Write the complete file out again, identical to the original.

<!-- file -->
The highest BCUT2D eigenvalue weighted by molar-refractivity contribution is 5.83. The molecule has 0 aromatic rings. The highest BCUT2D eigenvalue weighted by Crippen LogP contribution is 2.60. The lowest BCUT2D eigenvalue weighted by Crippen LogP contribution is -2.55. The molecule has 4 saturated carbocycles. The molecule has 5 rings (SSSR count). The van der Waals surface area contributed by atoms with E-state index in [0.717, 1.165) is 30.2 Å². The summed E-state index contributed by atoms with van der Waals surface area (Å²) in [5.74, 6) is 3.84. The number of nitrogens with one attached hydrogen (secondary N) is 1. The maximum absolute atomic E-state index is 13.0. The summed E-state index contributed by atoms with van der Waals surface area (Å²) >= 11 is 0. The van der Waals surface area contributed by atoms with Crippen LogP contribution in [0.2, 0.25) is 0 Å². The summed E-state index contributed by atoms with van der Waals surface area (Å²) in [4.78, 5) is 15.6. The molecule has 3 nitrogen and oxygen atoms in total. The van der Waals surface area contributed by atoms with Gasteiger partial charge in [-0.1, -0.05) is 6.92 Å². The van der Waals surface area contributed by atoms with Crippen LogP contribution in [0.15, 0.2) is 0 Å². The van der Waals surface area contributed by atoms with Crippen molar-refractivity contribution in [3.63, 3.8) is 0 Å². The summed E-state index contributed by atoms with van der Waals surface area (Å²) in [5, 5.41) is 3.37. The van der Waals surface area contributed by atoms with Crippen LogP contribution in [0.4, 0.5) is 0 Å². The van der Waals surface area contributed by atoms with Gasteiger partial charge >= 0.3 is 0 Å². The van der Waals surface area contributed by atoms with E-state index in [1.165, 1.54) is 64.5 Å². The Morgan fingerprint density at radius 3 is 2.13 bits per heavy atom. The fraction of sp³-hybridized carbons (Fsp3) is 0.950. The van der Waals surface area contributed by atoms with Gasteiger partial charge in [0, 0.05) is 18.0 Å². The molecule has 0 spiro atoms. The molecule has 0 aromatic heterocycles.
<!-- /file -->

The highest BCUT2D eigenvalue weighted by molar-refractivity contribution is 5.83. The molecule has 0 aromatic rings. The highest BCUT2D eigenvalue weighted by Crippen LogP contribution is 2.60. The lowest BCUT2D eigenvalue weighted by Crippen LogP contribution is -2.55. The molecule has 4 saturated carbocycles. The molecule has 5 rings (SSSR count). The van der Waals surface area contributed by atoms with E-state index in [0.717, 1.165) is 30.2 Å². The summed E-state index contributed by atoms with van der Waals surface area (Å²) in [5.74, 6) is 3.84. The number of nitrogens with one attached hydrogen (secondary N) is 1. The maximum absolute atomic E-state index is 13.0. The summed E-state index contributed by atoms with van der Waals surface area (Å²) >= 11 is 0. The van der Waals surface area contributed by atoms with Crippen LogP contribution in [0.2, 0.25) is 0 Å². The summed E-state index contributed by atoms with van der Waals surface area (Å²) in [4.78, 5) is 15.6. The molecule has 3 nitrogen and oxygen atoms in total. The van der Waals surface area contributed by atoms with Gasteiger partial charge in [-0.1, -0.05) is 6.92 Å². The van der Waals surface area contributed by atoms with Crippen LogP contribution in [0.15, 0.2) is 0 Å². The van der Waals surface area contributed by atoms with Crippen molar-refractivity contribution in [3.63, 3.8) is 0 Å². The summed E-state index contributed by atoms with van der Waals surface area (Å²) in [5, 5.41) is 3.37. The van der Waals surface area contributed by atoms with Crippen LogP contribution in [0.4, 0.5) is 0 Å². The van der Waals surface area contributed by atoms with Gasteiger partial charge >= 0.3 is 0 Å². The van der Waals surface area contributed by atoms with E-state index in [1.165, 1.54) is 64.5 Å². The Morgan fingerprint density at radius 3 is 2.13 bits per heavy atom. The fraction of sp³-hybridized carbons (Fsp3) is 0.950. The van der Waals surface area contributed by atoms with Gasteiger partial charge in [0, 0.05) is 18.0 Å². The molecule has 0 spiro atoms. The molecule has 0 aromatic heterocycles.